Common Myths about Medical School

A mere three years after graduating high school and joining a 7-year combined BS/MD program, I found myself on the doorstep of medical school, an entity which I only knew through harrowing tales almost always beginning with the words “I heard that in med school…” Before that last semester of college, medical school always seemed far enough away that I would never actually have to worry about it; when the time came to face it, I was filled with an uncomfortable combination of anxiety and excitement.

Now that I am nearing the end of this journey, I look back upon my medical school experience brimming with gratitude. Those years were filled with fond memories and immense personal growth experienced with a group of lifelong friends. Here are some of the rumors I heard before starting medical school and realizing that the right mentality is all it takes to break them down into exactly what they are – myths.

Everyone just studies all of the time

What impressed me most about my fellow students was how multi-talented they were. Everyone, at baseline, was intelligent and passionate about studying medicine – however, what was most surprising to me was the wide variety of hobbies they engaged in. My friends who competed in powerlifting competitions pushed me to work harder in the gym. I played guitar with my musician friends and performed several times for the school. And when an exam was over, we all went out and celebrated together. Getting through medical school builds a camaraderie unlike anything else.

But back to the studying – I will not sugarcoat it, you will definitely be studying more than ever, but you will finally be studying information that will be used to save the lives of your future patients. Remember this.

As a medical student, you will be treated poorly by your superiors

It is true that medical training can be very hierarchical, and medical students are at the “bottom”. The vast majority of residents and attendings, however, absolutely love their profession and love teaching. I was constantly inspired by how, even though they worked long and difficult hours for their patients, residents and attendings would still make time afterwards to teach the medical students. Learn from them and remember that the only way to go is up!

The toughest part is getting in

Absolutely not. And trust me, you do not want it to be. You will be surrounded by incredibly intelligent and driven minds. The beauty of medical school is that you will constantly be pushed by your residents, your attendings, your teachers, and your peers to be the best possible version of yourself. Embracing that is what will allow you to grow, succeed, and have a wonderful and memorable experience unlike anything else.

How to Improve Your GPA for BS/MD Programs

What GPA do I need for BS/MD Programs


Gauri Patil, our resident BS/MD expert, wanted to share some tips on how to improve your GPA during high school so that you can get into a great BS/MD program. These tips are also relevant for college students looking to maintain a high GPA!

  1. Don’t take shortcuts

This is one of those tips that, even though I heard it in high school, I never really took seriously until I got to college. But now that I have used and applied this piece of advice, I could never go back to my old high school ways.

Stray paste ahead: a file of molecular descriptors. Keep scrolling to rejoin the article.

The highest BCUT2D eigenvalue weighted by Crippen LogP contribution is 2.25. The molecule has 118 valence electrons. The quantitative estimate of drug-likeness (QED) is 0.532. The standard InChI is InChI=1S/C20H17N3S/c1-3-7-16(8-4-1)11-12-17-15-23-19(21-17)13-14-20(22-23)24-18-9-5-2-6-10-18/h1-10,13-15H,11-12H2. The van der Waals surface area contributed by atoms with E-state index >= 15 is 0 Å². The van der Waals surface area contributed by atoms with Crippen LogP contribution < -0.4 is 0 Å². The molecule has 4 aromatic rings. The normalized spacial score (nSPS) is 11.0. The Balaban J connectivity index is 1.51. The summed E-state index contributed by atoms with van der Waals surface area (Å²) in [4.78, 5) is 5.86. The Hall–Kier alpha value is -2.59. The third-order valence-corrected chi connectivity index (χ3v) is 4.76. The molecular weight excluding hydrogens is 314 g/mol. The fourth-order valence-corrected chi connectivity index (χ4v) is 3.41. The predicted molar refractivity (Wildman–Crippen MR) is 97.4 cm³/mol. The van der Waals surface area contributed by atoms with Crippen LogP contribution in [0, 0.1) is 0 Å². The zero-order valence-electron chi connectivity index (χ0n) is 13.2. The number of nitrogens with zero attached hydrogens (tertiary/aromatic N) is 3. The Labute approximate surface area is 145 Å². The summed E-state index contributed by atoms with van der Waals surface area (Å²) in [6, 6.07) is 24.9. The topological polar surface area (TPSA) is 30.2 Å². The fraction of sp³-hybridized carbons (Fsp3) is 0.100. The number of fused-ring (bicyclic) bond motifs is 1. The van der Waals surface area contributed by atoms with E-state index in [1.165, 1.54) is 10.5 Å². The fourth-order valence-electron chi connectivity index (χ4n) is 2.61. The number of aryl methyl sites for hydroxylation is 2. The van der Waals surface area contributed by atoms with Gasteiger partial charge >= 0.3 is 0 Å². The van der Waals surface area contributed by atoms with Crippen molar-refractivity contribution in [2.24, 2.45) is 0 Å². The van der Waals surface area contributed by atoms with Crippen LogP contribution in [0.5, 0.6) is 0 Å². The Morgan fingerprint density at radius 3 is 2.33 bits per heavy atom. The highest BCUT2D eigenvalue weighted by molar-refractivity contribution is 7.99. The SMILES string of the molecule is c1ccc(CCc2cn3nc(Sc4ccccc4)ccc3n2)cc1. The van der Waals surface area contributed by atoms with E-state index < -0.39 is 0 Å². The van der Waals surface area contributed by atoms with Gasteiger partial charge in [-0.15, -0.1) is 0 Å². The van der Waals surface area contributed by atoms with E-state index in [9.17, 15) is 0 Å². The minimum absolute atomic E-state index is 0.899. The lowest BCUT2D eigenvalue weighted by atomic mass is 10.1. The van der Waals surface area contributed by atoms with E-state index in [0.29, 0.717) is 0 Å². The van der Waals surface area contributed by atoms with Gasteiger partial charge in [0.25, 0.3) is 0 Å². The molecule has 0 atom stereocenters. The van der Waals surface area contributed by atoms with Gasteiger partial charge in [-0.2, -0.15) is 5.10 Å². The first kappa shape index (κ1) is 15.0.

In high school, depending on your teacher, it’s possible to sometimes get away with not doing your homework or barely studying for an exam and still doing well. And while at the time this may sound ideal, it’ll actually hurt you in the long run. When it comes time to finals week at the end of the semester and you have to take four or five huge tests all at the same time, there is no way you can cram in an entire semester’s worth of material into one night. No matter how easy the teacher is or how lenient the curve is, if you put off the work until the very last minute, it’ll come back to bite you.

In college, if you were to implement that same strategy of putting off all your work until the very last week of the semester, you would most likely fail the class (as opposed to high school in which you would probably just get a slightly lower grade). In college, the difficulty of content is much greater and the pace of learning is much quicker. So as a result, students are expected to take initiative and keep up with the material in a consistent and timely manner. Sure, there are students who slack off and keep up with their high school study habits in college (aka procrastinating on all work until the last minute), but you will find that those students often end up dropping out of the class before finals week even approaches because their grades are so low that there is no chance of recovery.

Ultimately, the main difference between high school and college is time of realization. In high school, you can get through the entire semester by taking shortcuts and only in the end will you realize how horrible of a mistake this was. In college, however, you will quickly notice your grades plummet if you consistently choose to put off your work. The temptation of procrastination is thus greater for high school students, because they don’t realize the negative effects of it until much later. If you give into this temptation, though, you will likely end up hurting your GPA.